In recent years, some investors have been hot to trot for an early play on the supposed next big thing. 3D printing, artificial intelligence, anything blockchain-related and marijuana firms have all taken turns in the spotlight. The latest supposed darling? Sports betting, thanks to a recent Supreme Court decision enabling states to legally offer sports betting, if they so choose. Previously, betting was legal only in Nevada. Investors seem excited about the potential for the estimated $150 billion illegally wagered on sports to turn into legitimate corporate income, and they are focusing most on established European gambling companies that could capitalize. As with marijuana-related firms, however, investors eyeing this space are probably getting too far ahead of themselves.
Some big European gambling firms have made inroads into the American market via mergers and acquisitions in recent years, presumably positioning them well to take advantage of the Supreme Court’s decision. However, it is far from certain they will be able to partner with casinos and participate in a sophisticated online betting market, which seems to be what eager investors hope for. The terms of potential agreements are unknown today, and any participation would be subject to state regulators’ whims. Other unknowns include taxation, so-called “integrity fees” paid to the sports leagues, revenue-sharing agreements with Native American tribes running casinos in states that don’t otherwise permit gaming, and whether any and all states will even choose to legalize sports betting. It will take significant time to work through all these issues and it is impossible to know today how profitable this endeavor would be for European firms trying to get in on the action. They may end up upstaged by players investors can’t fathom entering the market today. Or regional US casinos could end up best-positioned to open up sports betting, especially if states limit where betting can occur.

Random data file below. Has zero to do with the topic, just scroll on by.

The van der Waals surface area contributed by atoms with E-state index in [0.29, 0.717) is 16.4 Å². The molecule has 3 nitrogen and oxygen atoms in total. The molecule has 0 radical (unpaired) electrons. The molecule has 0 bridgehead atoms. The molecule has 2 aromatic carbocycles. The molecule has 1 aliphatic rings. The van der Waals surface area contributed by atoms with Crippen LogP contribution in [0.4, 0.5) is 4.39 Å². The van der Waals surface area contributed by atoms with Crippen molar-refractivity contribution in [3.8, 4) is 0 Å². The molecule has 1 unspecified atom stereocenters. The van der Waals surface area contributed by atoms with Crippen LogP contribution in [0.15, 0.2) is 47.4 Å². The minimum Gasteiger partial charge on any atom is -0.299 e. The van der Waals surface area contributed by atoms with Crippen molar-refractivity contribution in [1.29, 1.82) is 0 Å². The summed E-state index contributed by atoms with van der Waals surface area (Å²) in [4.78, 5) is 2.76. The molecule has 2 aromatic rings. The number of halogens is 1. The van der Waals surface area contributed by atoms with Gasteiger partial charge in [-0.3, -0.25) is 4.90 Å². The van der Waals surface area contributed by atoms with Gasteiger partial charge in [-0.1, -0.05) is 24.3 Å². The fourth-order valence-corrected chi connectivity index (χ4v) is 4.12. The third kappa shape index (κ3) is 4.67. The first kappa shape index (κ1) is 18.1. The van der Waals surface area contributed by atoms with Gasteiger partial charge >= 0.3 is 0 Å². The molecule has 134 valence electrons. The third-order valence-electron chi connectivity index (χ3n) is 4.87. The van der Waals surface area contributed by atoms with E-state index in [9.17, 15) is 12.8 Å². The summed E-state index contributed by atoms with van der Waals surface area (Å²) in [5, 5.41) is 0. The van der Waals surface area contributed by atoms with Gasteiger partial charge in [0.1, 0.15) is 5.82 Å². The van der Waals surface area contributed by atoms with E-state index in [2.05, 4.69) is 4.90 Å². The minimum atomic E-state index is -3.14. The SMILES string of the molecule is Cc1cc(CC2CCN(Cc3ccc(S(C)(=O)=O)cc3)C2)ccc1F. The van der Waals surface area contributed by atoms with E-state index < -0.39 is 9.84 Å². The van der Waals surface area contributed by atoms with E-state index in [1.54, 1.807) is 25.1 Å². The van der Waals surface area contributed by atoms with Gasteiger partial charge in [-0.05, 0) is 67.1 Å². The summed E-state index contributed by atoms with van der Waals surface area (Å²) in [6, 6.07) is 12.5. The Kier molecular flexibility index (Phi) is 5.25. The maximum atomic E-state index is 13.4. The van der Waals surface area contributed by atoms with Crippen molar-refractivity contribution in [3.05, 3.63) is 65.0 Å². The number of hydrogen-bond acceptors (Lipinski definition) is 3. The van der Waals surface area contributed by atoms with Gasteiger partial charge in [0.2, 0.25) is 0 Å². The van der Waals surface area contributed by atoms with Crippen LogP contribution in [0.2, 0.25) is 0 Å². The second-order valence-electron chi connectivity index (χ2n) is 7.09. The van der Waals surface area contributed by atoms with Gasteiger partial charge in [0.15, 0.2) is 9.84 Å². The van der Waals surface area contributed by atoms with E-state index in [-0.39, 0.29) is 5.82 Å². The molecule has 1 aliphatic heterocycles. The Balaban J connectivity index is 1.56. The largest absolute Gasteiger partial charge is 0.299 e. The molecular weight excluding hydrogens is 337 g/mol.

Markets move most on the gap between reality and expectations over the next 3 – 30 months, and it seems fair to say expectations for gambling firms are quite high right now. Investors excited over this seem to be broadly ignoring the regulatory headwinds and potential progress’s likely glacial pace. Meanwhile, in addition to the structural headwinds, cyclical factors likely work against them for the foreseeable future. These European gambling outfits are all small companies, and small cap tends to underperform in maturing bull markets—a time when investors typically gravitate to the largest global firms with the most diverse revenue streams and the most familiar brand names. They are also in the Consumer Discretionary sector, which tends to do best earlier in bull markets due to the sector’s heightened economic sensitivity. Staples usually have an edge in the world of Consumer stocks late in a bull.
This isn’t to say there will never be timely investment opportunities surrounding sports betting in the US. But with regulatory uncertainty so high at present and the bull market likely in its latter stages, the optimal time for investors to consider moving into this space is likely quite a way off from here.
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*The content contained in this article represents only the opinions and viewpoints of the Fisher Investments editorial staff.